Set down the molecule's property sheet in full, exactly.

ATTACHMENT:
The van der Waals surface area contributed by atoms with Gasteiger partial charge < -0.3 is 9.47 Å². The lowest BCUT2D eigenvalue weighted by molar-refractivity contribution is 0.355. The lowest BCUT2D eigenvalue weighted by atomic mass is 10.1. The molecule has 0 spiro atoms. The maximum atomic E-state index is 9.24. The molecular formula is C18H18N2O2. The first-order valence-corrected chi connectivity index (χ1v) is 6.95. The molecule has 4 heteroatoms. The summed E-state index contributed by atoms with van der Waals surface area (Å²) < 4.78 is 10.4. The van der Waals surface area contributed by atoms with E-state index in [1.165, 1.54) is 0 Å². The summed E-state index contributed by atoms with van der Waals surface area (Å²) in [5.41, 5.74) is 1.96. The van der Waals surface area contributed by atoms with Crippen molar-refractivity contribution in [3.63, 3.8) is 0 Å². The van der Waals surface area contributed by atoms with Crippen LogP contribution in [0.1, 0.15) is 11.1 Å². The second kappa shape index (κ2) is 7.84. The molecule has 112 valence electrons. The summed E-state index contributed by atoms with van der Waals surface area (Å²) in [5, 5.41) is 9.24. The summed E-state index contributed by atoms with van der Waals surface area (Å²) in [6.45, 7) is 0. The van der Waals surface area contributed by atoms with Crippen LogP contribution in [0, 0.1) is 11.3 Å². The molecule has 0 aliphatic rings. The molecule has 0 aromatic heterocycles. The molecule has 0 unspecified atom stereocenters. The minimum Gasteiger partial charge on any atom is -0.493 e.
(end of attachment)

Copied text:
The van der Waals surface area contributed by atoms with Gasteiger partial charge < -0.3 is 9.47 Å². The lowest BCUT2D eigenvalue weighted by molar-refractivity contribution is 0.355. The lowest BCUT2D eigenvalue weighted by atomic mass is 10.1. The molecule has 0 spiro atoms. The maximum atomic E-state index is 9.24. The molecular formula is C18H18N2O2. The first-order valence-corrected chi connectivity index (χ1v) is 6.95. The molecule has 4 heteroatoms. The summed E-state index contributed by atoms with van der Waals surface area (Å²) < 4.78 is 10.4. The van der Waals surface area contributed by atoms with E-state index in [1.165, 1.54) is 0 Å². The summed E-state index contributed by atoms with van der Waals surface area (Å²) in [5.41, 5.74) is 1.96. The van der Waals surface area contributed by atoms with Crippen molar-refractivity contribution in [3.63, 3.8) is 0 Å². The van der Waals surface area contributed by atoms with Crippen LogP contribution in [0.1, 0.15) is 11.1 Å². The second kappa shape index (κ2) is 7.84. The molecule has 112 valence electrons. The summed E-state index contributed by atoms with van der Waals surface area (Å²) in [5, 5.41) is 9.24. The summed E-state index contributed by atoms with van der Waals surface area (Å²) in [6.45, 7) is 0. The van der Waals surface area contributed by atoms with Crippen LogP contribution in [0, 0.1) is 11.3 Å². The molecule has 0 aliphatic rings. The molecule has 0 aromatic heterocycles. The molecule has 0 unspecified atom stereocenters. The minimum Gasteiger partial charge on any atom is -0.493 e.